(c)University of Tokyo
I’d like to offer my most heartfelt congratulations to Professor Takaaki Kajita for winning the Nobel Prize in physics. That research announced by the Super-Kamiokande collaboration has won such a prestigious award is a joy we can all share together.
This year’s prize has been awarded for “the discovery of neutrino oscillations, which indicates the existence of the neutrino’s mass.” There are three types of neutrinos (also known as interaction eigenstates), the electron neutrino, the muon neutrino, and the tau neutrino. The phenomenon in which these neutrinos change type midflight is called “neutrino oscillations.”However, in order for these oscillations to occur neutrinos must be massive and additionally their interaction eigenstates must be a mixture of states whose individual masses differ.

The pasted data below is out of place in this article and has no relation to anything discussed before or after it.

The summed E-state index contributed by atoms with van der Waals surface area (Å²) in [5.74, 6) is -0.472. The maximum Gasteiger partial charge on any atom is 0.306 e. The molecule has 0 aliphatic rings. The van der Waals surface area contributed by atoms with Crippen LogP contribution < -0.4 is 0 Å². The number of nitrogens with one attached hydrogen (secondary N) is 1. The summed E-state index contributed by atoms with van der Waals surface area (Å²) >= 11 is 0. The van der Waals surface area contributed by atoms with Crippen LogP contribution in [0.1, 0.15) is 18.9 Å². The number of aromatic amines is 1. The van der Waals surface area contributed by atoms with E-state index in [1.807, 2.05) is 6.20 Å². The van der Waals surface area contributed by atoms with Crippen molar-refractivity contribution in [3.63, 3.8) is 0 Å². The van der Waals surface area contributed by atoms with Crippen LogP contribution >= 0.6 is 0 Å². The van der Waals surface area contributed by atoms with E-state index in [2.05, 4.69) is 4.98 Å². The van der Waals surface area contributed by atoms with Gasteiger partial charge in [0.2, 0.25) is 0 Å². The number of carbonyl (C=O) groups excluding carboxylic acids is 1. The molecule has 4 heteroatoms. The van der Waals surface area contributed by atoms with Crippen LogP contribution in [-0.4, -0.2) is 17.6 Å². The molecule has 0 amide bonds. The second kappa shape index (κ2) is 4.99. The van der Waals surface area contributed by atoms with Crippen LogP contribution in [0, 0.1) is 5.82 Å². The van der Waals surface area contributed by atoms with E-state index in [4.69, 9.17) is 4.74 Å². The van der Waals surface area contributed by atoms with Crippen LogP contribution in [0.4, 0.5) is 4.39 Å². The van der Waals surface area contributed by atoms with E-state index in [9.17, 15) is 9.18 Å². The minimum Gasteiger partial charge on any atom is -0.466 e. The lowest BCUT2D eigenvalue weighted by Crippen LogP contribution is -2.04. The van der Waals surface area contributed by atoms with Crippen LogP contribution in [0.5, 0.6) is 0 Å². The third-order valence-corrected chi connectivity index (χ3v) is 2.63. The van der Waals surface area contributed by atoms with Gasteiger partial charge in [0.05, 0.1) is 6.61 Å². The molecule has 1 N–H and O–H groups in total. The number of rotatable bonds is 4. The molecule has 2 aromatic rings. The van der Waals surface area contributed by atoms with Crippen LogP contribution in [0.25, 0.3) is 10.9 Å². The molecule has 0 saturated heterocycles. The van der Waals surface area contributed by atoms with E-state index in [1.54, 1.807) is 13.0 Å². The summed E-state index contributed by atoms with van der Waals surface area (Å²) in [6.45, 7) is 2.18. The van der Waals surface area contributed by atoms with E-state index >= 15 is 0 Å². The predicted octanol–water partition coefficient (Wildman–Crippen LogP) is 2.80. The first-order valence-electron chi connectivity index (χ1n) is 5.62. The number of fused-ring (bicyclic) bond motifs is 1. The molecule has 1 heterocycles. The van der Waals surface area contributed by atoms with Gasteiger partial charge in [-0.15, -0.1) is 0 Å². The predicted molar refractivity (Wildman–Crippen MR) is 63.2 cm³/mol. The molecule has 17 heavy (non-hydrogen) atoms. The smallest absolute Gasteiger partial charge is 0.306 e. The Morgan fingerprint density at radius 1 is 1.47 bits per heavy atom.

Professor Kajita raised the issue of the “atmospheric neutrino anomaly” based on the observation that the ratio of the electron neutrino and muon neutrino components of the Kamiokande experiment’s atmospheric neutrino data did not agree with expectations. Using the Super-Kamiokande detector, which is more than 20 times larger, he showed in 1998 that the cause of the anomaly is neutrino oscillations.
Though the neutrino is massless in the standard model of elementary particles, Professor Kajita’s discovery indicates that there are deficiencies in this theory. Through further neutrino research I hope that we can reveal what theory lies beyond the standard model and unravel the mystery of matter’s preponderance in today’s universe.
Masayuki Nakahata, Spokesperson